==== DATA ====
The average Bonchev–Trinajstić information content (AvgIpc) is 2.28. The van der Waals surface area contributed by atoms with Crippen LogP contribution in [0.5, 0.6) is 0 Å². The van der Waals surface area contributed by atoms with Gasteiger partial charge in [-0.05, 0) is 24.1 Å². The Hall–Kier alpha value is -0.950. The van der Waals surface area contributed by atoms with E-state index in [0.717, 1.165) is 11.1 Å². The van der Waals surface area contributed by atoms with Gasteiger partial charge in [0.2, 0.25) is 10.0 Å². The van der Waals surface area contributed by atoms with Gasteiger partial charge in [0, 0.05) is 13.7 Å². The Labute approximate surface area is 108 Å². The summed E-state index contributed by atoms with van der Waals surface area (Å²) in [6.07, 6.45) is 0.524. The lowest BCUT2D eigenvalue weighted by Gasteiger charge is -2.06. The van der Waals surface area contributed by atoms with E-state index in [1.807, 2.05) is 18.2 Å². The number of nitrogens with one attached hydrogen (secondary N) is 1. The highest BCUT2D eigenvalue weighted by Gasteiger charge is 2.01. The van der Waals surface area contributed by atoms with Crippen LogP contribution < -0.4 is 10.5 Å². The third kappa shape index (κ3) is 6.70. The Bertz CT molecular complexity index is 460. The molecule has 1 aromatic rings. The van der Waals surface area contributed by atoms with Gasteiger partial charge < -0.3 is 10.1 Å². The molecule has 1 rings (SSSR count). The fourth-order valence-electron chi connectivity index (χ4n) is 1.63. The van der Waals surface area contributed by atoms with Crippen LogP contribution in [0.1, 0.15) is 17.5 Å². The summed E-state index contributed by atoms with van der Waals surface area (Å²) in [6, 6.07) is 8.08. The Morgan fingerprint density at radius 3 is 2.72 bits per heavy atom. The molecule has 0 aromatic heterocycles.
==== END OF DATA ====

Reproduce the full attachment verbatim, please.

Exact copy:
The average Bonchev–Trinajstić information content (AvgIpc) is 2.28. The van der Waals surface area contributed by atoms with Crippen LogP contribution in [0.5, 0.6) is 0 Å². The van der Waals surface area contributed by atoms with Gasteiger partial charge in [-0.05, 0) is 24.1 Å². The Hall–Kier alpha value is -0.950. The van der Waals surface area contributed by atoms with E-state index in [0.717, 1.165) is 11.1 Å². The van der Waals surface area contributed by atoms with Gasteiger partial charge in [0.2, 0.25) is 10.0 Å². The van der Waals surface area contributed by atoms with Gasteiger partial charge in [0, 0.05) is 13.7 Å². The Labute approximate surface area is 108 Å². The summed E-state index contributed by atoms with van der Waals surface area (Å²) in [6.07, 6.45) is 0.524. The lowest BCUT2D eigenvalue weighted by Gasteiger charge is -2.06. The van der Waals surface area contributed by atoms with E-state index in [1.807, 2.05) is 18.2 Å². The number of nitrogens with one attached hydrogen (secondary N) is 1. The highest BCUT2D eigenvalue weighted by Gasteiger charge is 2.01. The van der Waals surface area contributed by atoms with Crippen LogP contribution < -0.4 is 10.5 Å². The third kappa shape index (κ3) is 6.70. The Bertz CT molecular complexity index is 460. The molecule has 1 aromatic rings. The van der Waals surface area contributed by atoms with Gasteiger partial charge < -0.3 is 10.1 Å². The molecule has 1 rings (SSSR count). The fourth-order valence-electron chi connectivity index (χ4n) is 1.63. The van der Waals surface area contributed by atoms with Crippen LogP contribution in [0.1, 0.15) is 17.5 Å². The summed E-state index contributed by atoms with van der Waals surface area (Å²) in [6, 6.07) is 8.08. The Morgan fingerprint density at radius 3 is 2.72 bits per heavy atom. The molecule has 0 aromatic heterocycles.